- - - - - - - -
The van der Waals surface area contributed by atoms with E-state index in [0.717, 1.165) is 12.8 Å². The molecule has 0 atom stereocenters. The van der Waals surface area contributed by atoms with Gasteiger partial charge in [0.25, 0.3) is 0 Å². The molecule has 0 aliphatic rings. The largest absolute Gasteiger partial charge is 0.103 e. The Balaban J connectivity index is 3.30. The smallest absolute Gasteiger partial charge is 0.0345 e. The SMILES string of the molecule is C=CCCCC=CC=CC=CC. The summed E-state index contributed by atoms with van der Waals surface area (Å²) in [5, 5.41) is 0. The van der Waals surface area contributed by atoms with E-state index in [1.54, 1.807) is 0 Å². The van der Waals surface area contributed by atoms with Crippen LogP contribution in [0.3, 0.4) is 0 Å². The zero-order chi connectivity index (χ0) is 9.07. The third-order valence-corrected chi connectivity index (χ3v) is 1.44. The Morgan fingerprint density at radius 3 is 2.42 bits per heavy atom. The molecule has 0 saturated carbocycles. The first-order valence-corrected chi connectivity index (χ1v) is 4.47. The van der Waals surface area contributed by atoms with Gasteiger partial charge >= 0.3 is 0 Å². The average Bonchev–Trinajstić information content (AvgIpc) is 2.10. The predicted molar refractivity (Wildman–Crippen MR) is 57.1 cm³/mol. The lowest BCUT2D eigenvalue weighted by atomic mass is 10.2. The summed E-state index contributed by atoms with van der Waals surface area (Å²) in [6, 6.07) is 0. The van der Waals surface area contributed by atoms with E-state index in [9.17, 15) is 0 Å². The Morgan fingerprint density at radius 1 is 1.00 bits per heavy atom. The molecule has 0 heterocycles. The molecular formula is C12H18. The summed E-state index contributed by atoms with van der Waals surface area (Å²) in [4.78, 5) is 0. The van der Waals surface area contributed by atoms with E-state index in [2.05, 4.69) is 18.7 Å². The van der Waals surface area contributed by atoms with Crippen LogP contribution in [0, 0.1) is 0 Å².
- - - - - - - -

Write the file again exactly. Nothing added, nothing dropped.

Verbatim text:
The van der Waals surface area contributed by atoms with E-state index in [0.717, 1.165) is 12.8 Å². The molecule has 0 atom stereocenters. The van der Waals surface area contributed by atoms with Gasteiger partial charge in [0.25, 0.3) is 0 Å². The molecule has 0 aliphatic rings. The largest absolute Gasteiger partial charge is 0.103 e. The Balaban J connectivity index is 3.30. The smallest absolute Gasteiger partial charge is 0.0345 e. The SMILES string of the molecule is C=CCCCC=CC=CC=CC. The summed E-state index contributed by atoms with van der Waals surface area (Å²) in [5, 5.41) is 0. The van der Waals surface area contributed by atoms with E-state index in [1.54, 1.807) is 0 Å². The van der Waals surface area contributed by atoms with Crippen LogP contribution in [0.3, 0.4) is 0 Å². The zero-order chi connectivity index (χ0) is 9.07. The third-order valence-corrected chi connectivity index (χ3v) is 1.44. The Morgan fingerprint density at radius 3 is 2.42 bits per heavy atom. The molecule has 0 saturated carbocycles. The first-order valence-corrected chi connectivity index (χ1v) is 4.47. The van der Waals surface area contributed by atoms with Gasteiger partial charge >= 0.3 is 0 Å². The average Bonchev–Trinajstić information content (AvgIpc) is 2.10. The predicted molar refractivity (Wildman–Crippen MR) is 57.1 cm³/mol. The lowest BCUT2D eigenvalue weighted by atomic mass is 10.2. The summed E-state index contributed by atoms with van der Waals surface area (Å²) in [6, 6.07) is 0. The van der Waals surface area contributed by atoms with E-state index in [9.17, 15) is 0 Å². The Morgan fingerprint density at radius 1 is 1.00 bits per heavy atom. The molecule has 0 heterocycles. The molecular formula is C12H18. The summed E-state index contributed by atoms with van der Waals surface area (Å²) in [4.78, 5) is 0. The van der Waals surface area contributed by atoms with E-state index in [2.05, 4.69) is 18.7 Å². The van der Waals surface area contributed by atoms with Crippen LogP contribution in [0, 0.1) is 0 Å².